At the time Mongolia might have been successful, but even if Tibet had prepared an army and China had lost in one fight, its likely after industrializing and its sudden and extraordinary growth of its armies and weapons they would return. I make that presumption based upon the Chinese leadership and policies at the time and the type of propaganda they used to mobilize the people. As soon as the Chinese realized they would have the ability to take Tibet, they would come not only to exact revenge, but for redemption in an attempt to ‘save face’ and mainly of course, for imperialistic reasons. The point with the ‘small dispersed pop’ is that it exacerbates the ability to communicate btwn the rest of Tibet and random settlements. So, yes I do believe a lack or difficulty in communication as a result of having a small and dispersed population is an issue that has contributed to the vulnerability of Tibet.

  5. Jigme32

    True, but had the Tibetans decided to fight China, victory was still attainable even with all the factors Tibet had against them. Afganistan was able to defeat the Soviets when they attempted to invade Afganistan and their army was superiour to the army that invaded China. Of course they got aid from the US since this was during the Cold War but the US was also willing to supply the Tibetans to fight the Chinese during the Chinese invasion of Tibet.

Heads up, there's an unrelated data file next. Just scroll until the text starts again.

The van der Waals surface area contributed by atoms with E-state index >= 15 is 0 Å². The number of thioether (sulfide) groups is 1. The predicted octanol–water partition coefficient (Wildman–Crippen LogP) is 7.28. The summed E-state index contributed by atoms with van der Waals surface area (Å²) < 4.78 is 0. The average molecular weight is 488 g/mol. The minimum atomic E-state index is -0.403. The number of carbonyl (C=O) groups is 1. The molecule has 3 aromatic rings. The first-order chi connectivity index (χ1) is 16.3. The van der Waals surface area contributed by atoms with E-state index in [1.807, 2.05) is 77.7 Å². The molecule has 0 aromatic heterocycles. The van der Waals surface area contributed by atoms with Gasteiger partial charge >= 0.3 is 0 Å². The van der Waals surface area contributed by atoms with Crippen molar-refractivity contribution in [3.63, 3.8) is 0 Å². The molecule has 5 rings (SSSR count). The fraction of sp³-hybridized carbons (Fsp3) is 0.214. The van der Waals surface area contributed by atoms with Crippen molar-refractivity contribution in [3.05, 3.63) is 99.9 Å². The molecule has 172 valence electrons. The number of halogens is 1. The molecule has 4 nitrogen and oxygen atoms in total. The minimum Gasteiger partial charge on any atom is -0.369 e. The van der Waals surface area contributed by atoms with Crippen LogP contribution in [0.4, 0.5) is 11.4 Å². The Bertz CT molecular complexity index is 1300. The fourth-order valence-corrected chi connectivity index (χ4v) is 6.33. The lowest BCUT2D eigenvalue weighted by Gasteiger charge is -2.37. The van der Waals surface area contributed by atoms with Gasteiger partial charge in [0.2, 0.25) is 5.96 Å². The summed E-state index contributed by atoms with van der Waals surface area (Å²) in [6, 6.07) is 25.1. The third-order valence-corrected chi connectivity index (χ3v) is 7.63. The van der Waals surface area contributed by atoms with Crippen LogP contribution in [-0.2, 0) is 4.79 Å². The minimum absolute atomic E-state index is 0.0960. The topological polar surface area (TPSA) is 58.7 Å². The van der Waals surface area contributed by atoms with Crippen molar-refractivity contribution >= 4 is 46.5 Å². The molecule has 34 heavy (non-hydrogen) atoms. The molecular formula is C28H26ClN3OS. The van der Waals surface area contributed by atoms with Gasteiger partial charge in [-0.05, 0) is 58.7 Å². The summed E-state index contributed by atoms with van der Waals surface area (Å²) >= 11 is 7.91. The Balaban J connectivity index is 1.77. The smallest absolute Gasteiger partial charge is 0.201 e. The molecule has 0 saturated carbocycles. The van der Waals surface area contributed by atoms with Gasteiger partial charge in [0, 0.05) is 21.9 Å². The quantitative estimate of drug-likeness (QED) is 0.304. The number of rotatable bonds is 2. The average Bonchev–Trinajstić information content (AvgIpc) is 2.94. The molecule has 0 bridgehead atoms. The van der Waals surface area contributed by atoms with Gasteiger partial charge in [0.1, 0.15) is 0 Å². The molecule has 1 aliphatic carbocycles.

When the Dalai Lama told Tibetans to put down their arms and not to fight this stopped any form of united resistance.

    Thus, since the Dalai Lama is a head Buddhist leader, I could see Buddhism to be a vice for Tibet in that way.

  6. Jigme32

    *Sorry I meant to say that the Soviet army was stronger than the Chinese army that invaded Tibet

  7. Anonymous

    Alright so this is what I was referring to in the 2nd paragragh that related to Mongolia:

    So hypothetically say Tibet and China fought and Tibet won, do you think China would have returned? Especially in light of their leadership at the time, obession with power, and the consolidation of its army? Is it not tangible that after increasing their army and weapons X-fold times that China would have returned to Tibet? I mean if not soley for strategic and imperialistic reasons, then simply to exercise its strength over a country that had once done the same to them?

    Realistically, Tibet’s army was tiny esp. relative to the Chinese, was poorly equipped and outnumbered. US aid played a substantial role in the Afghan-Soviet example, in contrast US aid to Tibet was received too late and there were few trained soliders from the Colorado training camps. I do not want to detract from the strength of the Tibetan soldiers, that I believe is uncontested, however the soldier to soldier ratio significantly tilted the scale in China’s favor. Furthermore at the time the Chinese army had experienced recent battles and were becoming progressively familiar and fit for war. So, regardless of whether or not h.h. had asked ‘Tibetans to put down their weapons’, I think the defeat was inevitable.